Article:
Toward the midpoint of 2013, after an extended period of the blues, I finally admitted that there was something fairly wrong with my life.
I was in a rut again, the first serious rut I’d fallen into in over a decade. In fact, the last time I hit a rough patch like this, I was still working for my very first employer, coming to terms with the adult world — a world based on responsibilities that I had trouble accepting.
Responsibility #1: Work forever.
Responsibility #2: Climb the corporate ladder.
Responsibility #3: Spend your paycheck. Not just some of it, either. SPEND ALL OF THE MONEY.
And so on. The only way out, as far as I could tell, was to save and invest continually so that I could eventually buy my own freedom. So I did exactly that, for about a decade.
During those ten years, I didn’t reflect all that much. I figured I’d done the reflecting already, and my conclusion was to work as hard as I could, get FI, and get out. Besides, life was already busy enough with work, family, exercise, and a bit of hobby time around the edges to be bothered with holding a mirror up to my life.
Then something strange happened. In early 2012, I got a job that gave me a lot more free time. It sounds great, but here’s the weird part: After initially feeling much better, about a year after I started, I developed a mild case of depression.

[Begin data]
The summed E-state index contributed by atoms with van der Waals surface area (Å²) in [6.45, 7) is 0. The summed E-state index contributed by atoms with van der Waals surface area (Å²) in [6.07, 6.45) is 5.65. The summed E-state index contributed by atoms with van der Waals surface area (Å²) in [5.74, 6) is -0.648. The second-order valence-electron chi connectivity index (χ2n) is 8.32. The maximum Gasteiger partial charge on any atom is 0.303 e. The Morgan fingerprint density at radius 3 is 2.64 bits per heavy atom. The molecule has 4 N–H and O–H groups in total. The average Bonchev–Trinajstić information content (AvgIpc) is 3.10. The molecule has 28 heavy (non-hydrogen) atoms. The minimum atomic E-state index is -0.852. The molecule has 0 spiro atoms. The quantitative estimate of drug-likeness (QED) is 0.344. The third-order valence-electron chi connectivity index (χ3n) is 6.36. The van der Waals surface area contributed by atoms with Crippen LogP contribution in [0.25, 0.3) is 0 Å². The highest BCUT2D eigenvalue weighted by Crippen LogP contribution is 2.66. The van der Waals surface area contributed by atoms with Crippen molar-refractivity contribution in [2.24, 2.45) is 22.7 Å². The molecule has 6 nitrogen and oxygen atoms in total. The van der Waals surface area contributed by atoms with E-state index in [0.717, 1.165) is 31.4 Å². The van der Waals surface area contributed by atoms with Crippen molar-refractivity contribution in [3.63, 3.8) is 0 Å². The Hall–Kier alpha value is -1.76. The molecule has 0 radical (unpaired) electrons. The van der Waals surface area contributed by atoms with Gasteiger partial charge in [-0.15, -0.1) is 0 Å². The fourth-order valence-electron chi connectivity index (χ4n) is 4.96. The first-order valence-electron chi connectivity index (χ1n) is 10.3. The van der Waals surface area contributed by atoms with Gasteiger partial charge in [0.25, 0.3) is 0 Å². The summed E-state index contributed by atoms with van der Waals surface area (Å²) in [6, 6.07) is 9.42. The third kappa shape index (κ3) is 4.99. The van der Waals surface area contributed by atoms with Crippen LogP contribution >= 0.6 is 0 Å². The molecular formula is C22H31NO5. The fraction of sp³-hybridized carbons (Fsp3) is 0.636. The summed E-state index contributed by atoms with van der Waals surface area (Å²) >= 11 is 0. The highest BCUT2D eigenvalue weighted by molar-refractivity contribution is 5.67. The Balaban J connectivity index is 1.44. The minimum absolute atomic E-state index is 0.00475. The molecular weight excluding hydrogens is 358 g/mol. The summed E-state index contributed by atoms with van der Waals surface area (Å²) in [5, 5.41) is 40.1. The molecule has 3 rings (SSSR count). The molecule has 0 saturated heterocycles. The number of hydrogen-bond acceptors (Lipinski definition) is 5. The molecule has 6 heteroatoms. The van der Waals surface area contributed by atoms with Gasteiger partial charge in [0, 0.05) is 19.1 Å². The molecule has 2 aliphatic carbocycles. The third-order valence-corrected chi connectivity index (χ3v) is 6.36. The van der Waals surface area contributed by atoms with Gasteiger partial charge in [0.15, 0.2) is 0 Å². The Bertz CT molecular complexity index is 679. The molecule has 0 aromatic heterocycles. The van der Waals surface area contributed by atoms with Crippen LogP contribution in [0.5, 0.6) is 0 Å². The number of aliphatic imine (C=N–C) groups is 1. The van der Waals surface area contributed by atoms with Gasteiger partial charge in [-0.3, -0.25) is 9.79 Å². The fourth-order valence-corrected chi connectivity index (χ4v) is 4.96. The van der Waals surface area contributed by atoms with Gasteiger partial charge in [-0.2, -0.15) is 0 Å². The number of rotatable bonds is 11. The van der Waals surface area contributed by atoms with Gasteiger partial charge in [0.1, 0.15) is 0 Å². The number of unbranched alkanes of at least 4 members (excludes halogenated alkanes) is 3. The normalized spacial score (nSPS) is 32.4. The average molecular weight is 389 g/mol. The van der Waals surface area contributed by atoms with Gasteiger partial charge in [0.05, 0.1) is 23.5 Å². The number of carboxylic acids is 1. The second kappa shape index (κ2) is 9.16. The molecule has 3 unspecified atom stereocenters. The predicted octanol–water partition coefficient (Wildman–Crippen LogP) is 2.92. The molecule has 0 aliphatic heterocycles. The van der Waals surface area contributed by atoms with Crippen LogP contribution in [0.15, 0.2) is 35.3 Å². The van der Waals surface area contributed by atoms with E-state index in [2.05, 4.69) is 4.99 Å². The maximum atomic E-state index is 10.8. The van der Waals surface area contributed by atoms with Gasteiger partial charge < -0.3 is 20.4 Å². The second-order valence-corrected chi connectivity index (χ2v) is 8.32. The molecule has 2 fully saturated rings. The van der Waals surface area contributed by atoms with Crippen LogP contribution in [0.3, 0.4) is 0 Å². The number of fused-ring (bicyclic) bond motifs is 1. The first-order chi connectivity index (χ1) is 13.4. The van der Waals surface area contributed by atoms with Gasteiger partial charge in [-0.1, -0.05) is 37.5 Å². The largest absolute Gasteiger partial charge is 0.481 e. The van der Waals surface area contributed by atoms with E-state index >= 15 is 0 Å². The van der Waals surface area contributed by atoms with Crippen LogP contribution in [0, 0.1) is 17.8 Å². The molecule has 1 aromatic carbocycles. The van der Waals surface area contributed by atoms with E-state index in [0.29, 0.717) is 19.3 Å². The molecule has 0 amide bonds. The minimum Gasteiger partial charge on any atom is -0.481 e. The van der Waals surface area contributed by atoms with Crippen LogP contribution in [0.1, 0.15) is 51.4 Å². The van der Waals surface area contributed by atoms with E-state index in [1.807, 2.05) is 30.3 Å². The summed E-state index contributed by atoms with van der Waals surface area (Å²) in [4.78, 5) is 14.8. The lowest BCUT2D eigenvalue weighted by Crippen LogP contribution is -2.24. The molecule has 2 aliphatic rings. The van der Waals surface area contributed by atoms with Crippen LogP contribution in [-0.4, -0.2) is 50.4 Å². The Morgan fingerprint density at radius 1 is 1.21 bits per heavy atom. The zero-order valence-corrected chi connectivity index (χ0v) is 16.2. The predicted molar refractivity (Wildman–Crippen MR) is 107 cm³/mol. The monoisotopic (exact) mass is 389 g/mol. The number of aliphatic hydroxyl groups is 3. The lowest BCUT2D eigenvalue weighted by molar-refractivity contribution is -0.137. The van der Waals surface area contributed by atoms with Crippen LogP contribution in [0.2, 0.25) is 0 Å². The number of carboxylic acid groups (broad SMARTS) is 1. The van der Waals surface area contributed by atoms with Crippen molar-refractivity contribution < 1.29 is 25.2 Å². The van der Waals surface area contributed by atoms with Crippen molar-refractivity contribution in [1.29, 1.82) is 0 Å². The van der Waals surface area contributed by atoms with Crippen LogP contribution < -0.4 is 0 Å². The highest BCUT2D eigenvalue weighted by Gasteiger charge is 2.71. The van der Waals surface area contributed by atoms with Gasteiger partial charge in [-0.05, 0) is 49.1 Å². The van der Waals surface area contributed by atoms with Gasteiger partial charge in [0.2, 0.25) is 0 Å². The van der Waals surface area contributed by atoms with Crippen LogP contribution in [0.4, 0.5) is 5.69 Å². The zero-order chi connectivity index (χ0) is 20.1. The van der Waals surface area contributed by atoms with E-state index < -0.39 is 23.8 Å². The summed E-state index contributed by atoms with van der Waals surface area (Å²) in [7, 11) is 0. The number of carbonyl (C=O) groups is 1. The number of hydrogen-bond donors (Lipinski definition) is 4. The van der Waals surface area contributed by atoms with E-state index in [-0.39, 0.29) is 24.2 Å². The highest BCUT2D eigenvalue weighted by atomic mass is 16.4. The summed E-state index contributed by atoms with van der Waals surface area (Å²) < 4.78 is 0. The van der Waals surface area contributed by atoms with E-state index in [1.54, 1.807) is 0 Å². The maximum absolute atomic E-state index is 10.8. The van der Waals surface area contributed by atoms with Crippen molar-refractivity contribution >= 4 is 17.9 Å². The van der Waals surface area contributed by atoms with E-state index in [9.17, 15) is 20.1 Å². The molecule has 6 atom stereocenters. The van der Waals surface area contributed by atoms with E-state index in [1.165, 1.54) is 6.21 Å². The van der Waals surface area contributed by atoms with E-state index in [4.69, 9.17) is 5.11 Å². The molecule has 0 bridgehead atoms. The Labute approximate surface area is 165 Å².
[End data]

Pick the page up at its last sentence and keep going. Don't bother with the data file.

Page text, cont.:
I’m not someone who typically gets down. Quite the opposite — my style is to identify issues and attack them. Refrigerator leaking? Let’s take that sucker apart and figure out what’s wrong with it. Kid acting out? Sit ’em down and ask them what they’re so bothered about, and if that doesn’t work, take them outside to burn their energy off. Job sucks ass? Quit and find a new one. Staying busy solves problems.
So what I was feeling was unfamiliar: a perpetual case of the blahs.
At any rate, six months into this new world of mental malaise, in June of 2013, I recognized that it wasn’t going away. I remember it clearly because it was Father’s day and I was in Connecticut with family, trying to enjoy steak fresh off of a wood grill on a beautiful sunny day and found that it tasted like a sock soaked in vinegar. Everything was off. A cloud of uniform bleakness had settled over my life, intent on taking up permanent residence. I tried to remember the last time something really brought me pleasure and came up empty.
On the drive back home, I decided to finally give the problem its due. As best I could tell, my options were to a) turn to drugs and alcohol, b) move to an undisclosed location without telling anyone, i.e. hitting the RESET LIFE BUTTON, or c) getting a talk therapist to discuss what was going on.
Despite the obvious lure of options a and b, I started looking for an analyst for the first time, ever. I wasn’t sure what else to do, as I couldn’t seem to talk about it coherently with my wife, and I sure as hell didn’t want to get into it with my local friends, none of whom have much resembling my own life trajectory at this point.
I had an inkling that it was simply time to do that reflection that I’d been neglecting to do. The oddest thing about it all? I suspected even then that the problem had it’s roots buried in my FI status, with maybe a touch of Easy-Job mixed in for good measure.
Apparently I can take an inherently great thing like FI and screw it up.
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